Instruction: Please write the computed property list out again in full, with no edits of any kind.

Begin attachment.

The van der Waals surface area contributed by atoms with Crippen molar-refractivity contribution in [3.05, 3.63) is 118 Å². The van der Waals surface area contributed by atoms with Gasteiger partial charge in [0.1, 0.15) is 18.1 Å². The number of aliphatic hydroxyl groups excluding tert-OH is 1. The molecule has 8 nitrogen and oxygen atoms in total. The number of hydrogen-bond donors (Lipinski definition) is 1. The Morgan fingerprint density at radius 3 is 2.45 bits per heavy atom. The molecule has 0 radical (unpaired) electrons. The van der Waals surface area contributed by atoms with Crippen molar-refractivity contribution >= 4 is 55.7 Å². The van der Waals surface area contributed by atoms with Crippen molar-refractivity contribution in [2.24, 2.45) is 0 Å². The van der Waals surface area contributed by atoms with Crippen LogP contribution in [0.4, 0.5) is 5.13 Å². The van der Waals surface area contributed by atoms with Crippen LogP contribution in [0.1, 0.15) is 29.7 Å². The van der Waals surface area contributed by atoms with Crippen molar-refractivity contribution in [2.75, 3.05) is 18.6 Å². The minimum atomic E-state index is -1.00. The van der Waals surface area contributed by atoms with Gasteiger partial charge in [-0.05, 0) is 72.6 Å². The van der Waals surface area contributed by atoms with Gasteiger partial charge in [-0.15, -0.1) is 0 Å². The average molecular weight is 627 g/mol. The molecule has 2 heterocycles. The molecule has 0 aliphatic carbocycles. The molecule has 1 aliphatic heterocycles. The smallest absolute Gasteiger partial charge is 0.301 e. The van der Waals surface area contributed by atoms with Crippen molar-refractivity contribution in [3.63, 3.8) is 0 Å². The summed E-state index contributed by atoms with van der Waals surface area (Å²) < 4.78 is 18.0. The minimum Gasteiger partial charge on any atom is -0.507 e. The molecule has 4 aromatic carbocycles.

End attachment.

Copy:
The van der Waals surface area contributed by atoms with Crippen molar-refractivity contribution in [3.05, 3.63) is 118 Å². The van der Waals surface area contributed by atoms with Gasteiger partial charge in [0.1, 0.15) is 18.1 Å². The number of aliphatic hydroxyl groups excluding tert-OH is 1. The molecule has 8 nitrogen and oxygen atoms in total. The number of hydrogen-bond donors (Lipinski definition) is 1. The Morgan fingerprint density at radius 3 is 2.45 bits per heavy atom. The molecule has 0 radical (unpaired) electrons. The van der Waals surface area contributed by atoms with Crippen molar-refractivity contribution >= 4 is 55.7 Å². The van der Waals surface area contributed by atoms with Crippen molar-refractivity contribution in [2.24, 2.45) is 0 Å². The van der Waals surface area contributed by atoms with Crippen LogP contribution in [0.4, 0.5) is 5.13 Å². The van der Waals surface area contributed by atoms with Crippen LogP contribution in [0.1, 0.15) is 29.7 Å². The van der Waals surface area contributed by atoms with Crippen molar-refractivity contribution in [2.75, 3.05) is 18.6 Å². The minimum atomic E-state index is -1.00. The van der Waals surface area contributed by atoms with Gasteiger partial charge in [-0.05, 0) is 72.6 Å². The van der Waals surface area contributed by atoms with Gasteiger partial charge in [-0.15, -0.1) is 0 Å². The average molecular weight is 627 g/mol. The molecule has 2 heterocycles. The molecule has 0 aliphatic carbocycles. The molecule has 1 aliphatic heterocycles. The smallest absolute Gasteiger partial charge is 0.301 e. The van der Waals surface area contributed by atoms with Crippen molar-refractivity contribution in [3.63, 3.8) is 0 Å². The summed E-state index contributed by atoms with van der Waals surface area (Å²) < 4.78 is 18.0. The minimum Gasteiger partial charge on any atom is -0.507 e. The molecule has 4 aromatic carbocycles.